By Rebekah Frumkin and Jenny Lee
To an observer, it looks like a slow night at The Playpen in Stone Park: A few customers linger around the bar while two more play a leisurely game of pool. But for 26-year-old Naperville native Natalie Escobar, it’s a night to make money.
“It’s good to have customers and clients who are regulars,” Escobar says. “They’re my bread and butter.”
by Stephanie Golden
Video by Xiao Lyu
An Illinois state representative is denying claims of laughing off a sexual harassment incident reported to him as protesters accuse him of inappropriate conduct.
More than 30 people gathered at Daley Plaza, across from CBS Chicago’s downtown headquarters, Tuesday to protest the local network’s refusal to air an “anti-sexual harassment” commercial, according to protest organizer Sarah Lyons.
Lyons said Unite Here Local 1, a hospitality workers union, is pushing to air a commercial reprimanding Rep. Martin Moylan (D-Des Plaines) for his response to a waitress reporting sexual harassment by a customer at Rivers Casino in Des Plaines. Lyons
said multiple local stations rejected the commercial but the group hoped the local CBS affiliate would “be a leader.”
A CBS Chicago spokesperson said she was unaware of the issue.
The 21-year old waitress visited Moylan’s office to seek his help after casino officials refused to investigate her claim of a male customer asking her to perform oral sex, according to a Unite Here Local 1 representative.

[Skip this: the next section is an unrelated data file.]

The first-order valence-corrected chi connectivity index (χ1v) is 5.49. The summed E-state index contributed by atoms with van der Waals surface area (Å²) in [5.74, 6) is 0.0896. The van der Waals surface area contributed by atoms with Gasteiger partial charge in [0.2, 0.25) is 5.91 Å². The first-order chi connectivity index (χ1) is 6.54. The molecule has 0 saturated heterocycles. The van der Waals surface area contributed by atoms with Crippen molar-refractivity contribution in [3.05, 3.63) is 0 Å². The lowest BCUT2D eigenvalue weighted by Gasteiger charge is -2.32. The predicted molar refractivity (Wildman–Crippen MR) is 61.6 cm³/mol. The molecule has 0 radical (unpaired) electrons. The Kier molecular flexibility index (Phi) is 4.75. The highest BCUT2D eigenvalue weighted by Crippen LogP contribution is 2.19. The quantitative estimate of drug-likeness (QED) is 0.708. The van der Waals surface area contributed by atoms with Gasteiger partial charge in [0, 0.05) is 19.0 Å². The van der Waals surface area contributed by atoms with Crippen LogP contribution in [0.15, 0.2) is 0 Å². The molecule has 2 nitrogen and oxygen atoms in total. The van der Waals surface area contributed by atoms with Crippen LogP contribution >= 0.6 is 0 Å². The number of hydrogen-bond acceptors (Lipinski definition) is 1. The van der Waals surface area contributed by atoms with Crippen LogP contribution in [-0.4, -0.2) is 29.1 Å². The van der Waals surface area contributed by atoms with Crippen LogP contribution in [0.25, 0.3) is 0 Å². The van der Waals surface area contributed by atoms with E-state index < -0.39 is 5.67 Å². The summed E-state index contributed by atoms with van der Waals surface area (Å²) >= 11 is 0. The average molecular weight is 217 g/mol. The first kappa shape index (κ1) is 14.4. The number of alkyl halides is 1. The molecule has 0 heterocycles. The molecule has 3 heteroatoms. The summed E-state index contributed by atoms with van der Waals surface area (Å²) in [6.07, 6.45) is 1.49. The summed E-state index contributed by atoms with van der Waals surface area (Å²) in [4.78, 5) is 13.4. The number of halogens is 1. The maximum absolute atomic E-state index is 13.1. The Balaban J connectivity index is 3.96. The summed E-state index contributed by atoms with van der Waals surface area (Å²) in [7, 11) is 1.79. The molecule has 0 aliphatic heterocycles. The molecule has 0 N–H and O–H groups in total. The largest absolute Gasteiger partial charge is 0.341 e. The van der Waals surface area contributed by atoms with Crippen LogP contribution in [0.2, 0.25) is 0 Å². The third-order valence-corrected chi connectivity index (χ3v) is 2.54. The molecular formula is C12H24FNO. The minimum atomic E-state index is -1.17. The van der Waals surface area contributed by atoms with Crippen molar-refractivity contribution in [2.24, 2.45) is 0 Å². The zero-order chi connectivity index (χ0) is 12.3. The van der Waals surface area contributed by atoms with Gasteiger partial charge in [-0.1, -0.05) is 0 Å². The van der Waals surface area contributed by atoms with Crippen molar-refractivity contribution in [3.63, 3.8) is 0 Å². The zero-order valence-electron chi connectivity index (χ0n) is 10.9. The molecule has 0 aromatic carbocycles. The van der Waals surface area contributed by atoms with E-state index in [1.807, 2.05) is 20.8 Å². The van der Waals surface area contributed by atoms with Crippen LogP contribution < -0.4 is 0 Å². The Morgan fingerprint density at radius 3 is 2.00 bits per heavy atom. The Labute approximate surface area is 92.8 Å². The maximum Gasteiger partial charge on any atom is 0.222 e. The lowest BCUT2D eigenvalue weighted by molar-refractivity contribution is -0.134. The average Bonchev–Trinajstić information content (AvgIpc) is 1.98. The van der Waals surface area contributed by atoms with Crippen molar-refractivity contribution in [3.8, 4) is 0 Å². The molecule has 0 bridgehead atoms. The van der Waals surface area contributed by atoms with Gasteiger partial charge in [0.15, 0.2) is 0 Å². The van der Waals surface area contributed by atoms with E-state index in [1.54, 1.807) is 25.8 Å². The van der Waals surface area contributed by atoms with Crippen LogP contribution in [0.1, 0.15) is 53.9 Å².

By Jenny Lee and Ya Zhou
Disoriented by the constant tug-of-war in China over homosexuality, gay Chinese Americans are looking for support in the United States, where same-sex marriage is legal.
What they are facing is the conflict between their gender identity and the traditional values their parents hold, but with family lying at at the core of their culture, abandoning their parents is rarely an option. A tug-of-war in the family can easily turn personal and painful.
By Aryn Braun
“There are lots of Syrians in Chicago like me, second-generation Syrians,” says Samia Akhras, 24, of Chicago’s growing Syrian Community.
But Chicago isn’t home. Chicago isn’t Syria.
Syrian-Americans, like Akhras and her family, are constantly reminded of the violence and upheaval that is everyday life in the Syrian Arab Republic. Akhras’ voice, normally lilting with enthusiasm, is grave and quiet when she talks about Syria’s constant turmoil and the danger her family members still face back in the Middle East.
“It was and it still is, really brutal,” Akhras says. “Every couple of months, every major event, I always think ‘That’s the worst thing that could ever happen. What could be worse?’ Then a couple months later a chemical weapon gets dropped, or a school gets bombed by Russia and ISIS is now in control of several cities throughout Syria.
“So it’s just never-ending pain.”
By Morgan Gilbard
Nidalis Burgos stood her ground when police threatened to arrest her during a school closings protest in 2013. A teacher told Burgos, who was only 15 at the time, that the incident would cost her a future.
“My eighth-grade teacher came into the classroom and said, ‘Hey, just so you know, if you do this, colleges won’t accept you,’ ” Burgos recalled.
Now a senior at Lincoln Park High School and a prominent figure in the burgeoning student-led activism in Chicago Public Schools, Burgos still doesn’t regret that night—especially now that her college dreams are approaching on the horizon.
“I got my three acceptance letters and all I could think was, ‘Hey, Ms. Macey was incorrect,’ ” Burgos said.
Proving people wrong is a hobby for Burgos, who is doing just that as co-founder of Chicago Students Union, the champion force behind student-led advocacy for education funding and reform. Support for the Students Union has increased at the same pace that the district’s pile of problems has grown. CPS has made $75 million in cuts for this fiscal year, is in the midst of seemingly endless teacher contract negotiations and needs a $725 million loan to stay afloat.